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Each task has a reference to the goal it is assigned to. When I try and delete the tasks, and then the goal I get the error

"Store update, insert, or delete statement affected an unexpected number of rows (0). Entities may have been modified or deleted since entities were loaded. Refresh ObjectStateManager entries." on the line _goalRepository.Delete(goalId);

What am I doing wrong?

    public void DeleteGoal(int goalId, bool deleteTasks)
            if (deleteTasks)
                Goal goalWithTasks = _goalRepository.GetWithTasks(goalId);

                foreach (var task in goalWithTasks.Tasks)
                goalWithTasks.Tasks = null;



        catch (Exception ex)
            Exception deleteException = ex;
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It looks like you're reusing the context via a field member, is that correct? – CodingGorilla Jun 8 '12 at 17:16
Yes, this is correct – James Jun 8 '12 at 17:31
If you search the web for that error message, articles mention a concurrency issue with the data you are trying to update, that is, it is stale data. Sometimes the same exception is produced by different causes though. – Rob Kent Jun 8 '12 at 19:02

3 Answers 3

up vote 1 down vote accepted

Most likely the problem is because you're attempting to hold onto and reuse a context across page views. You should create a new context, do your work, and dispose of the context atomically. It's called the Unit Of Work pattern.

The main reason for this is that the context maintains some state information about the database rows it has seen, if that state information becomes stale or out of date then you get exceptions like this.

There are a lot of other reasons to use the Unit of Work pattern, I would suggest you do a web search and do a little reading as an educational exercise.

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Re "Most likely the problem is because you're attempting to hold onto and reuse a context across page views." I don't see any evidence for that? – Rob Kent Jun 8 '12 at 18:08
@RobKent I asked the question in the comments and the OP responded that he was. – CodingGorilla Jun 8 '12 at 18:11
Yes, but the field member would be initialized each request, if he is using constructor injection or creating it manually in the constructor. Nothing he has said or shown indicates a static variable stored across requests. In fact, a field member would be destroyed along with the class; a static would be used by every thread, so it seems unlikely. – Rob Kent Jun 8 '12 at 18:18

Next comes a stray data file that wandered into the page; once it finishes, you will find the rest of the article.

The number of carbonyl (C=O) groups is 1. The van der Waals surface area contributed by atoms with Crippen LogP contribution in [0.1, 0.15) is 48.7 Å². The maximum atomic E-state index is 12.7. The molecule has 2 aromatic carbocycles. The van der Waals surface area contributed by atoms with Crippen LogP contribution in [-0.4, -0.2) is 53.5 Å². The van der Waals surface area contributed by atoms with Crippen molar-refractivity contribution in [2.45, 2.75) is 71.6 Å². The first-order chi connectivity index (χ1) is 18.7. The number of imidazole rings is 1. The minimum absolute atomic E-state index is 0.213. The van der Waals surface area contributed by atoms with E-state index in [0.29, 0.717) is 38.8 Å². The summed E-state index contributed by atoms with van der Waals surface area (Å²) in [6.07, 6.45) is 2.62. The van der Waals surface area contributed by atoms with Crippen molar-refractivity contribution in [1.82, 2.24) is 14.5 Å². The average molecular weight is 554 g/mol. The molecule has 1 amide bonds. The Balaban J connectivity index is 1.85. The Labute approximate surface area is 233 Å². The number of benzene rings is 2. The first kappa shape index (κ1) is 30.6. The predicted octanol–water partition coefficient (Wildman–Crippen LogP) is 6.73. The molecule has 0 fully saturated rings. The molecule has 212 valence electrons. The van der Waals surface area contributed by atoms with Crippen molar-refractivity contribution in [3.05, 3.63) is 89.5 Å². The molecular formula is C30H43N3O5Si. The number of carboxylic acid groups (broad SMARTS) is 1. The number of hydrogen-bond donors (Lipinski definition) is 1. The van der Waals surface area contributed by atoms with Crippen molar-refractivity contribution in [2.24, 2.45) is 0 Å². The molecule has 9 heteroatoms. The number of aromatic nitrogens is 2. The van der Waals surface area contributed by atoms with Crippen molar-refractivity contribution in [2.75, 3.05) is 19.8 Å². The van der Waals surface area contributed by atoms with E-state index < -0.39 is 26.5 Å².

I disagree, I asked specifically, "you're reusing the context" and he answered in the affirmative. Also, based on the exception that he's getting that's the logical conclusion. But let's assume he's doing as you indicated, using a pattern of construction, work, destruction is arguably a better and less error prone pattern. – CodingGorilla Jun 8 '12 at 18:23
What does "reusing the context via a field member" mean though? A field member is per-request unless it is a static OR it is stored in the Session items collection and retrieved. The fact that he agreed that it is stored in a field member and reused in the class (during the same request) does not at all imply what you suggest, "across page views". He would have to be using a static or a Session variable for that. So your question was ambiguous. Where is he? :) – Rob Kent Jun 8 '12 at 18:54

This may have nothing to do with data access though. You are removing items from a list as you are iterating it, which would cause problems if you were using a normal List. Without knowing much about the internals of EF, my guess is that your delete calls to the repository are changing the same list that you are iterating.

Try iterating the list in one pass and record the Task ids you want to delete in separate list. Then when you have finished iterating, call delete on the Task list. For example:

var tasksToDelete = new List<int>();
foreach (var task in goalWithTasks.Tasks)

foreach (var id in tasksToDelete)

This may not be the cause of your problem but it is good practice to never change the collection you are iterating.

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I ran across this issue at work (I am an Intern), I was getting this error when trying to delete a piece of Equipment that was referenced in other data-tables.

I was deleting all references before attempting to delete the Equipment BUT the reference deletion was happening in another Model which had its own database context, the reference deletion would be saved within the Model's context. But the Equipment Model's context would not know about the changes that just happened in another Model's context which is why when I was trying to delete the Equipment and then save the changes (eg: db.SaveChanges()) the error would happen (the Equipment context still thought there was references to that equipment in other tables).

My solution for this was to re-allocate the context before attempting to delete the Equipment:

db = new DatabaseContext();

Now the newly allocated context has the latest snapshot of the database and is aware of all changes made. Deletion happens without issues.

Hope my experience helps.

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